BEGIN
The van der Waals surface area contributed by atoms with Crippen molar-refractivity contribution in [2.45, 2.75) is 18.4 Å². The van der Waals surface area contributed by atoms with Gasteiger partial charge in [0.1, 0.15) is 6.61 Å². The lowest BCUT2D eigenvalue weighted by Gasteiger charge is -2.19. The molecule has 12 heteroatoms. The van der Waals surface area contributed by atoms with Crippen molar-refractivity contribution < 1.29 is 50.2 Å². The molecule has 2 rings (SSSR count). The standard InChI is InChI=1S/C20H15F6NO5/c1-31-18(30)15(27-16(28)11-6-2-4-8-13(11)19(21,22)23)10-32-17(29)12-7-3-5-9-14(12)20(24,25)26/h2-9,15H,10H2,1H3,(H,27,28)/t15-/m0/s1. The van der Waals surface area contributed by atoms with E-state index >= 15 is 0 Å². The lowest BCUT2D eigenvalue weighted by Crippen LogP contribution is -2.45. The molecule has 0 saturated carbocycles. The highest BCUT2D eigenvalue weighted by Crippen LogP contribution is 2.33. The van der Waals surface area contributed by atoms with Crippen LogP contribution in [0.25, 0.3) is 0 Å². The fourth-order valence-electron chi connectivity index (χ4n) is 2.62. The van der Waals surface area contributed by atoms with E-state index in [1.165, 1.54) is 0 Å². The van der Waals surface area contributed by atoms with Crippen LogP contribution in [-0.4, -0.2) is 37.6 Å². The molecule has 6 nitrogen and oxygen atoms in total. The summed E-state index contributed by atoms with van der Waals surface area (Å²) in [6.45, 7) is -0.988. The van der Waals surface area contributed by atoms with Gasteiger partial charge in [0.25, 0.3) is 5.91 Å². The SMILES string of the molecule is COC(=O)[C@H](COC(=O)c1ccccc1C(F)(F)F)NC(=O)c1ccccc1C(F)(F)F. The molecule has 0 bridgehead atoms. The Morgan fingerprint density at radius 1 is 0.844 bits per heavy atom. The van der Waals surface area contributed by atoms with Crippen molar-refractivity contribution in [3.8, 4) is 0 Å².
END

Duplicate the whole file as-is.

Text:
The van der Waals surface area contributed by atoms with Crippen molar-refractivity contribution in [2.45, 2.75) is 18.4 Å². The van der Waals surface area contributed by atoms with Gasteiger partial charge in [0.1, 0.15) is 6.61 Å². The lowest BCUT2D eigenvalue weighted by Gasteiger charge is -2.19. The molecule has 12 heteroatoms. The van der Waals surface area contributed by atoms with Crippen molar-refractivity contribution < 1.29 is 50.2 Å². The molecule has 2 rings (SSSR count). The standard InChI is InChI=1S/C20H15F6NO5/c1-31-18(30)15(27-16(28)11-6-2-4-8-13(11)19(21,22)23)10-32-17(29)12-7-3-5-9-14(12)20(24,25)26/h2-9,15H,10H2,1H3,(H,27,28)/t15-/m0/s1. The van der Waals surface area contributed by atoms with E-state index >= 15 is 0 Å². The lowest BCUT2D eigenvalue weighted by Crippen LogP contribution is -2.45. The molecule has 0 saturated carbocycles. The highest BCUT2D eigenvalue weighted by Crippen LogP contribution is 2.33. The van der Waals surface area contributed by atoms with Crippen LogP contribution in [0.25, 0.3) is 0 Å². The fourth-order valence-electron chi connectivity index (χ4n) is 2.62. The van der Waals surface area contributed by atoms with E-state index in [1.165, 1.54) is 0 Å². The van der Waals surface area contributed by atoms with Crippen LogP contribution in [-0.4, -0.2) is 37.6 Å². The molecule has 6 nitrogen and oxygen atoms in total. The summed E-state index contributed by atoms with van der Waals surface area (Å²) in [6.45, 7) is -0.988. The van der Waals surface area contributed by atoms with Gasteiger partial charge in [0.25, 0.3) is 5.91 Å². The SMILES string of the molecule is COC(=O)[C@H](COC(=O)c1ccccc1C(F)(F)F)NC(=O)c1ccccc1C(F)(F)F. The molecule has 0 bridgehead atoms. The Morgan fingerprint density at radius 1 is 0.844 bits per heavy atom. The van der Waals surface area contributed by atoms with Crippen molar-refractivity contribution in [3.8, 4) is 0 Å².